By Jil McIntosh
Nothing lasts forever. And that’s especially true in the automotive industry, where companies continually offer new or updated models.
In reality, any “new” design has been in the works for two years or more – and automakers are currently working that far into the future. Changeovers are complex and multi-levelled, from preliminary sketches to finished product.
DaimlerChrysler Brampton Assembly Plant. Click image to enlarge
While all automakers follow the same basic steps, the switch from DaimlerChrysler’s 2004 Intrepid/Concorde to 2005 300/Magnum at its Brampton, Ontario assembly plant was further complicated by a switch from front-wheel to rear-wheel-drive, necessitating major changes in engineering and factory production.
“These cars have been around since 2001,” says Eric Ridenour, executive vice-president for product development for Chrysler Group, referring to the Intrepid and Concorde. “Even before the merger (with Daimler), the program was starting then.”
Manufacturers look at many factors when developing a design, including buying trends, competition, and “white space” – a product missing from the line-up. “We’re constantly reviewing, several times a month,” Ridenour says.
Changeover begins with a business case. The company determines how much it will have to invest, including time and resources, and works out pricing and volume. It starts with about 50 people and eventually booms to around 800, in teams of specialized engineers and designers. Final decisions are made by an executive committee.
The cars go from sketches to “build up”, where models are made using high-tech computers and low-tech clay. Introduced by General Motors’ stylist Harley Earl in the 1920s, full-size clay models may seem archaic, but they provide a perspective that computers can’t. “We do a lot of digital monitoring, but even though we have big screens, in clay you get full proportions you can’t pick up in two dimensions,” Ridenour says.
While the body takes shape, crews work on other components – engine, brakes, interior. Nothing can be overlooked. “We have to figure out where the passenger is, the proper amount of room, how high they are off the ground,” Ridenour says. “We have to work on the heating and vents, the wiring, the seats. It all has to happen so you can make sure you have full feasibility.”
Even as the final design takes shape, committees also work on alternative plans, should the car fall short in the marketplace, and on long-term design changes, to be implemented as the model ages. With a backup plan, automakers can boost flagging sales by quickly adding engine alternatives or making styling changes for the vehicle’s second year if necessary. It’s standard practice, but Ridenour admits the company was confident enough of 300/Magnum’s success that the model had no backup.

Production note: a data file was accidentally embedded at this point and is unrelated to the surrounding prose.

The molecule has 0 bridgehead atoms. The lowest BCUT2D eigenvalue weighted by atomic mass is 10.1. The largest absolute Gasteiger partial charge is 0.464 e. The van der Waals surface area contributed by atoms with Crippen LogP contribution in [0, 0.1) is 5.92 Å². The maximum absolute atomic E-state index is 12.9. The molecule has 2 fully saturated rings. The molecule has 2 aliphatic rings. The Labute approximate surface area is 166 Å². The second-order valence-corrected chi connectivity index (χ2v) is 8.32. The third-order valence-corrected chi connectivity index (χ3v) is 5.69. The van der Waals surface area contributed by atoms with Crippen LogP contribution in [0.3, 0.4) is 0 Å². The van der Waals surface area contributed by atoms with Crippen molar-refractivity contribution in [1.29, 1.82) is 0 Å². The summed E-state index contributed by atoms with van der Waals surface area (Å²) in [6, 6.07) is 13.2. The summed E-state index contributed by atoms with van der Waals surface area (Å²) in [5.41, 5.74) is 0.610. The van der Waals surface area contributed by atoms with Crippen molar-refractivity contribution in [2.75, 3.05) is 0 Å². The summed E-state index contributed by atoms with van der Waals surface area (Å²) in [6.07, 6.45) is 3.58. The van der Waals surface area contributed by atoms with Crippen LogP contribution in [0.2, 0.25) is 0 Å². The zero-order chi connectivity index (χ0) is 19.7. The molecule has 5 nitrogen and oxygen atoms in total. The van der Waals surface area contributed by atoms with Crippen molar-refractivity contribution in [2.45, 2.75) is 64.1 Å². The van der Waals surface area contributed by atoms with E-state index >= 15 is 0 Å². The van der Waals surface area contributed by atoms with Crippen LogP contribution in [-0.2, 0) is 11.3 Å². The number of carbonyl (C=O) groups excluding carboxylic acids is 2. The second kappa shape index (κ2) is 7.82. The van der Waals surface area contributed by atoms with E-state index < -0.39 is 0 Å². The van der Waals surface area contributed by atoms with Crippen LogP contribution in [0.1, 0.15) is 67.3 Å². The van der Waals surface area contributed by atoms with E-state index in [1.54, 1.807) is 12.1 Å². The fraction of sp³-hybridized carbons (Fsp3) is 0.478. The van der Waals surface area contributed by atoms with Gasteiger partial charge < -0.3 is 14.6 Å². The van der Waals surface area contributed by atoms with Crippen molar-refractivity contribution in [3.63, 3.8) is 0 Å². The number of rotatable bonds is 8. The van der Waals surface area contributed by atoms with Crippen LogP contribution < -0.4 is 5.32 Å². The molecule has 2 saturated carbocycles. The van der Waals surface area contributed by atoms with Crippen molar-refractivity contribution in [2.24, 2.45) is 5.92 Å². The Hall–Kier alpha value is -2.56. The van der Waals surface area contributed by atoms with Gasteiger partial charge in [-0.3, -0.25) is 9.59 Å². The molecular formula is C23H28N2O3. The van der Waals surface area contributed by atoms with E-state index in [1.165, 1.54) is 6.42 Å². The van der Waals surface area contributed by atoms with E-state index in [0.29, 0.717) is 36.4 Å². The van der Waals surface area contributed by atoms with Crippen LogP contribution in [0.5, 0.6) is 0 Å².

While the car takes shape, the company assesses its various factories to decide where and how to build it.
“We work very closely with engineering, and our involvement starts with the clay (model),” says Frank Ewasyshyn, executive VP of DaimlerChrysler manufacturing. “You’ve got to be able to take their design and turn it into sheet metal. If we couldn’t build it, they’d have to change it.”
Computers simulate the movement of sheet metal being stamped, to see if a panel can actually be produced. “You can look at the shape of a panel and form it in the virtual world,” Ewasyshyn says. “We go from clay to fiberglass, which gives us a model with high-gloss surfaces. From that we process and design the dies to make those parts.”
Working in parallel, teams of engineers build driveline components which come together in “pilot” vehicles – operational, hand-built prototypes made in the factory. “We run three pilots, one for engineering and two for manufacturing,” Ewasyshyn says. “Then we do two levels of pilots, with the second equivalent to volume production. Then we’re up and into production.”
Manufacturing launch of the 2005 Dodge Magnum at DaimlerChrysler’s Brampton Assembly Plant. Click image to enlarge
Plant changeover is done with as little disruption as possible; some is done while the plant is running, while complete shutdown usually coincides with summer holidays. This is when major changes take place. “In Brampton we changed 80 per cent of the bodyshop, putting in brand-new equipment to make the sides, the roof and the underbody,” Ewasyshyn says.
Workers have to be retrained on some jobs, and the build schedule is scrutinized so that each operator can work smoothly. “We control options to make sure the work level is controlled across the plant,” Ewasyshyn says. For example, a sunroof may add 30 seconds to an assembler’s job; if he gets several sunroof-equipped cars in a row, the worker will eventually end up out of his work station.
As the cars come out, so does the word. Print and television advertising, dealership promotions and press information are designed and released alongside the models.
And even as the new cars roll off the line, the design committee is working into the future. “Models have roughly a five-year timeframe,” Eric Ridenour says. “It varies by product. Sportscar product is much shorter, and trucks tend to run a little longer. We do things along the course to keep freshness in the marketplace, but you keep revisiting and see how well they’re doing. It’s a constant competitive battle and in the end, the marketplace will decide things for you.”